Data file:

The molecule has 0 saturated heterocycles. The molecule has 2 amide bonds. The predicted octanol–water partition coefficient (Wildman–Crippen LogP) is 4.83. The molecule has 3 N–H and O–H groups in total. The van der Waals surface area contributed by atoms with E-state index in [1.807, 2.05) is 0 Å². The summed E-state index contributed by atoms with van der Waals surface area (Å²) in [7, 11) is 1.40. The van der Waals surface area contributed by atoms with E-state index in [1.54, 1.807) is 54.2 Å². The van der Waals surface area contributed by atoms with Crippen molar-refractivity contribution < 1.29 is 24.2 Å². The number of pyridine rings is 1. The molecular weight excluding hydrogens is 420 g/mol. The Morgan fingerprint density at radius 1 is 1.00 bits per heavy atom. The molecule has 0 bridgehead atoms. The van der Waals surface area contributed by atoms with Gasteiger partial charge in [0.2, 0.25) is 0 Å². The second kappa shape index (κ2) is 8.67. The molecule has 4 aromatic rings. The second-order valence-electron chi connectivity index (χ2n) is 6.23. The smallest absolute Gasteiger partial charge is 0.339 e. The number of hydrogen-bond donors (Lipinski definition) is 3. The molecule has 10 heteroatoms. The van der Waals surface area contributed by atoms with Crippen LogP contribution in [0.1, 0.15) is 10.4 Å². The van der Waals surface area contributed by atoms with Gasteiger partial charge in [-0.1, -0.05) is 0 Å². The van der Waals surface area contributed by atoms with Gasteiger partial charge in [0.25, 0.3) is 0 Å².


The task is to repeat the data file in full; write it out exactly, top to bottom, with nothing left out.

The molecule has 0 saturated heterocycles. The molecule has 2 amide bonds. The predicted octanol–water partition coefficient (Wildman–Crippen LogP) is 4.83. The molecule has 3 N–H and O–H groups in total. The van der Waals surface area contributed by atoms with E-state index in [1.807, 2.05) is 0 Å². The summed E-state index contributed by atoms with van der Waals surface area (Å²) in [7, 11) is 1.40. The van der Waals surface area contributed by atoms with E-state index in [1.54, 1.807) is 54.2 Å². The van der Waals surface area contributed by atoms with Crippen molar-refractivity contribution < 1.29 is 24.2 Å². The number of pyridine rings is 1. The molecular weight excluding hydrogens is 420 g/mol. The Morgan fingerprint density at radius 1 is 1.00 bits per heavy atom. The molecule has 0 bridgehead atoms. The van der Waals surface area contributed by atoms with Gasteiger partial charge in [0.2, 0.25) is 0 Å². The second kappa shape index (κ2) is 8.67. The molecule has 4 aromatic rings. The second-order valence-electron chi connectivity index (χ2n) is 6.23. The smallest absolute Gasteiger partial charge is 0.339 e. The number of hydrogen-bond donors (Lipinski definition) is 3. The molecule has 10 heteroatoms. The van der Waals surface area contributed by atoms with Crippen LogP contribution in [0.1, 0.15) is 10.4 Å². The van der Waals surface area contributed by atoms with Gasteiger partial charge in [-0.1, -0.05) is 0 Å². The van der Waals surface area contributed by atoms with Gasteiger partial charge in [0.25, 0.3) is 0 Å².